• Apply cool washcloths to the face and neck.
    • Sponge the rest of the body with cool water (do not immerse a seizing child in the bathtub).
    • Give medication to lower the fever (acetaminophen suppositories in the rectum, if available). Oral medications should not be given until the child is awake.
    • Consider the cause of the fever: This is probably best left up to the doctor's medical evaluation.

What Is the Follow-up for Febrile Seizures?

The child’s doctor should provide guidance as to when a follow-up visit is indicated. In the case of simple febrile seizure, the need for a short-term follow-up visit would depend on the nature of the illness causing the fever. The child’s physician can use the follow-up visit as an opportunity to discuss febrile seizures with the parents.

How Do you Prevent Febrile Seizures?

Although fever control is important, it is unclear how effective this is at preventing another episode of febrile seizures. Still, it seems reasonable to try to take these measures to control fever during an illness.

  • Give acetaminophen (Tylenol, Tempra, and other children's formulas as directed by your doctor or on the label) every four hours or ibuprofen every six hours (Motrin, Advil, and others). Currently, all liquid acetaminophen preparations have the same strength, but the ibuprofen liquid has two different strengths
  • Alternating doses of acetaminophen and ibuprofen such that medication is given every 3-4 hours is common, although some authorities are concerned that this practice is of unproven safety and benefit.
  • Sponge bathing with lukewarm water must be done for 15-20 minutes. It is helpful to get the child's hair wet. The water must not be so cool that the child shivers (shivering tends to keep body temperature up). The lowering effect of sponge bathing on body temperature will not last unless the child has also been given acetaminophen or ibuprofen.

What Is the Outlook for Febrile Seizures?

Parents commonly ask 3 questions about febrile seizures.

Are they harmful to my child?

  • Parents should feel reassured that febrile seizures, except in the very rare cases in which they are extremely prolonged and last 20-30 minutes, do not result in any lasting ill effects such as brain damage, decreased intelligence, behavioral problems, or delay in development.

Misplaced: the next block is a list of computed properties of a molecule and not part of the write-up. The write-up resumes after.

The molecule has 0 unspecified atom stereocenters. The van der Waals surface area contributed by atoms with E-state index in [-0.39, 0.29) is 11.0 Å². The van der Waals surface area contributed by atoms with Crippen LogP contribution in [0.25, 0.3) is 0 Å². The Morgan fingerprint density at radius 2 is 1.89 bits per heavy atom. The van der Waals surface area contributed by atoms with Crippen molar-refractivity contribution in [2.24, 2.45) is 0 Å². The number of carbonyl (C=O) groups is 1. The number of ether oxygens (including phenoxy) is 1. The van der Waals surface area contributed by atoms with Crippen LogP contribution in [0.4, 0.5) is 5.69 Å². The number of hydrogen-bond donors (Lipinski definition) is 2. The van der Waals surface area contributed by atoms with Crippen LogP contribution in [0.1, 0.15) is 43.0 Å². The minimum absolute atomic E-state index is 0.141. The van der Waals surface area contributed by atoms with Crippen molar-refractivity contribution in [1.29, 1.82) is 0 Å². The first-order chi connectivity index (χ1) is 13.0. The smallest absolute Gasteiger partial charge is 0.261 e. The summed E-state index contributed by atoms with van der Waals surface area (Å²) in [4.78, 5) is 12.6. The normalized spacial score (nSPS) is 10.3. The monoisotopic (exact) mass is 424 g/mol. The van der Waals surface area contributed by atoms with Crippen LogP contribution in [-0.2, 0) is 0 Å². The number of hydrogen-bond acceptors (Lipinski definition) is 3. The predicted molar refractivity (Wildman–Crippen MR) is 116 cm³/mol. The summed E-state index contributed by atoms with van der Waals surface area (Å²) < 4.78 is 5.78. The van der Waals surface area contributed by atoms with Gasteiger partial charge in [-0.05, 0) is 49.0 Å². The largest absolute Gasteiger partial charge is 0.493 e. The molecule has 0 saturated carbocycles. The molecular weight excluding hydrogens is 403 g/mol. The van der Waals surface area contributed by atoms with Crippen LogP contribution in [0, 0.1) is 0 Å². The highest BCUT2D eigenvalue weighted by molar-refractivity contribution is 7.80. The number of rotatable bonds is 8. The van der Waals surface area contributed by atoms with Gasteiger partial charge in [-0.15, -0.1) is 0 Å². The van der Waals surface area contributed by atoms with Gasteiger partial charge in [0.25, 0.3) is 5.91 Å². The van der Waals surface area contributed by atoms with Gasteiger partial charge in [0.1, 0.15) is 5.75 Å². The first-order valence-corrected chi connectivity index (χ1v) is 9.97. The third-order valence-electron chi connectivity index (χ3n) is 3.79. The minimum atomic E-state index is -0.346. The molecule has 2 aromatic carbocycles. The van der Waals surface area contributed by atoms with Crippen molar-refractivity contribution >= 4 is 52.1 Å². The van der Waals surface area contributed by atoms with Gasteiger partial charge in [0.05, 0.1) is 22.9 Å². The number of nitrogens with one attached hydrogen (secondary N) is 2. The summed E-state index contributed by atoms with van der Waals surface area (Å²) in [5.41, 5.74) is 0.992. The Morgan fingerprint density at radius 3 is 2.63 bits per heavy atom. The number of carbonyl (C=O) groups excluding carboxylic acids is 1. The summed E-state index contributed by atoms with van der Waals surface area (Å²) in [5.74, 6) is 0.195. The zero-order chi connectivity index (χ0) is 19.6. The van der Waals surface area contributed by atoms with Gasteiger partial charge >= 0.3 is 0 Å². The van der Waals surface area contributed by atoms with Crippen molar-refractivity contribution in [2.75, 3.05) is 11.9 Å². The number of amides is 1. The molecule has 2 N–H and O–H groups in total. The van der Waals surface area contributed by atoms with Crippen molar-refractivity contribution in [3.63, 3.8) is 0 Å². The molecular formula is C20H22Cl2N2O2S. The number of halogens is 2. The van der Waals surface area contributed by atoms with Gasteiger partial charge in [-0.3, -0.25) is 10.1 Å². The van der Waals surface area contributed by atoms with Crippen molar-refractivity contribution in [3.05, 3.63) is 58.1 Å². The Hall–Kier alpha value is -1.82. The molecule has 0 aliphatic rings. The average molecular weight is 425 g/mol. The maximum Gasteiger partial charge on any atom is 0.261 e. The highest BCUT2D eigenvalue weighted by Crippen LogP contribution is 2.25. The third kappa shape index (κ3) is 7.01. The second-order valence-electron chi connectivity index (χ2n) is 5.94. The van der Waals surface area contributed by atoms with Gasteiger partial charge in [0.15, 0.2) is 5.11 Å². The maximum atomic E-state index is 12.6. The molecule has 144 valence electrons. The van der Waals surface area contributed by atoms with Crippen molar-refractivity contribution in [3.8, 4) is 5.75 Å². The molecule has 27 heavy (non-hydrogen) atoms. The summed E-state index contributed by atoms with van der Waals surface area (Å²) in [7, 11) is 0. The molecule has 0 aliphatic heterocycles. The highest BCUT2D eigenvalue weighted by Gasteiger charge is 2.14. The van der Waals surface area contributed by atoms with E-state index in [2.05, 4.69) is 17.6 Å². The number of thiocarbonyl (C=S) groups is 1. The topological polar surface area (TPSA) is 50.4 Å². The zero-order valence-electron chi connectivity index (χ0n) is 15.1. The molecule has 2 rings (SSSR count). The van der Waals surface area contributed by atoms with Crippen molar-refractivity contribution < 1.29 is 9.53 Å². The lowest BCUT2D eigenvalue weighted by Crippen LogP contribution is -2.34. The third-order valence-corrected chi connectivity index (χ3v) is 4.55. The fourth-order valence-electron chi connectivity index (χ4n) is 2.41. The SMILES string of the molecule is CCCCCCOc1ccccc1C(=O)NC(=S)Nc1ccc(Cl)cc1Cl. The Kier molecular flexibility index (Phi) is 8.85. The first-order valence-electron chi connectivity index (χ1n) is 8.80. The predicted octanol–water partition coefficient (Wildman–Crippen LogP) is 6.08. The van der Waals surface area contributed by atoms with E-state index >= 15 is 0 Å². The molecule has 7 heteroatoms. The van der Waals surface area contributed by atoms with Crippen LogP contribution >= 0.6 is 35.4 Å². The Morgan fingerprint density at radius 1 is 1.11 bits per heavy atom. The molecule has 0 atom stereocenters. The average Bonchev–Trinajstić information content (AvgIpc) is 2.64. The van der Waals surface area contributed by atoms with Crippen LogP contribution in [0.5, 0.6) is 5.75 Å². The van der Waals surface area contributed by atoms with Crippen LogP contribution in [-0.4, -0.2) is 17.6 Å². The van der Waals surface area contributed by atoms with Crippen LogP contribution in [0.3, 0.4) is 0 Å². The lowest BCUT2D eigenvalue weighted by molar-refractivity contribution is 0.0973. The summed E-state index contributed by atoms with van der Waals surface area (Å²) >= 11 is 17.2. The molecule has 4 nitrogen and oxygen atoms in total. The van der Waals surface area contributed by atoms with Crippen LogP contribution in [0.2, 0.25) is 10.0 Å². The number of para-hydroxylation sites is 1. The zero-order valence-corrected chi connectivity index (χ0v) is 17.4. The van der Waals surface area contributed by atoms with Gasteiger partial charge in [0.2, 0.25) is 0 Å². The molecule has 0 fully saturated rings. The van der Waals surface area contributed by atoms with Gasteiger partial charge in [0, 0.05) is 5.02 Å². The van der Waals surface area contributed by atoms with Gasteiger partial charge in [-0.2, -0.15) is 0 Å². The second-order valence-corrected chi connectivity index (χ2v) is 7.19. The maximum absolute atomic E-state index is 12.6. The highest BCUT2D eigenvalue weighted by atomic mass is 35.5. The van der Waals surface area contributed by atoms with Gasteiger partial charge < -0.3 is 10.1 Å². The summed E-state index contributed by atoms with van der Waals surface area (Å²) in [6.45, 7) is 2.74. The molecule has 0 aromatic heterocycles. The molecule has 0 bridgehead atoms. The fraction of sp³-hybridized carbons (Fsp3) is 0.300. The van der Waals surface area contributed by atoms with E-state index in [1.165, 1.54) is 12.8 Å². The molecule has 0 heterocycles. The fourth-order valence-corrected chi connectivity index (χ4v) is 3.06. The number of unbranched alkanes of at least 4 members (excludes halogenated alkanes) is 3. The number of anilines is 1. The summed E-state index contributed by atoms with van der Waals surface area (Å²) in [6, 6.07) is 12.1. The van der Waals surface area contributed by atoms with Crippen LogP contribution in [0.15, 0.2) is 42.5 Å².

• Although otherwise healthy children who have had a simple febrile seizure may have a slightly higher risk of epilepsy later in life, there is no evidence that the febrile seizure itself causes epilepsy. There is a somewhat higher incidence of later epilepsy if certain risk factors are present: complex febrile seizure, family history of nonfebrile seizures, or preexisting neurologic abnormality or prior delay in development. Placing a child on continued antiseizure (anticonvulsant) medication after a febrile seizure does not prevent later epilepsy.

What are the chances they will reoccur?

  • In general, 30-40% of children who have had a febrile seizure will experience more. If a child has had 2 febrile seizures, there is a 50% chance of an additional episode.
  • Factors that increase this risk are children younger than 12 months at the time of the first episode and fever higher than 102°F at the time of the first episode.

Should my child be put on medication to prevent more seizures?

  • Even without anticonvulsant medication, most children will never have a recurrence. Febrile seizures themselves cause no lasting ill effects such as brain damage or epilepsy. Certain anticonvulsant medications, such as phenobarbital, valproic acid, and diazepam, can lower the recurrence rate to about 10%. Each of these medications has drawbacks:
    • Phenobarbital was once widely used to prevent recurrences. However, it must be given on a daily basis to maintain adequate blood levels. Although febrile seizures themselves have no effect on behavior or learning, phenobarbital does.
    • Valproic acid (brand names Depakene and Depakote) must also be given daily. Although side effects are rare, some, such as liver damage, have been fatal.
    • Rectal diazepam (brand name Diastat—it is the same medicine in Valium) has the advantage in that it only needs to be used when the child has fever. However, it is not unusual that a child may have a febrile seizure before the parent is even aware there is a fever. Also, because diazepam is a sedative, the drowsiness it causes may make an already sick child appear more ill, creating difficulty in determining whether the child has a serious infection.
    • Doctors have concluded that the drawbacks of anticonvulsant treatment generally outweigh the benefits and do not routinely prescribe these medications. A physician may prescribe such medication for children with special circumstances, such as developmental problems or very strong family history of such seizures. Children outgrow febrile seizures by age 5-6 years.
Medically reviewed by Joseph Carcione, DO; American board of Psychiatry and Neurology


"Clinical features and evaluation of febrile seizures"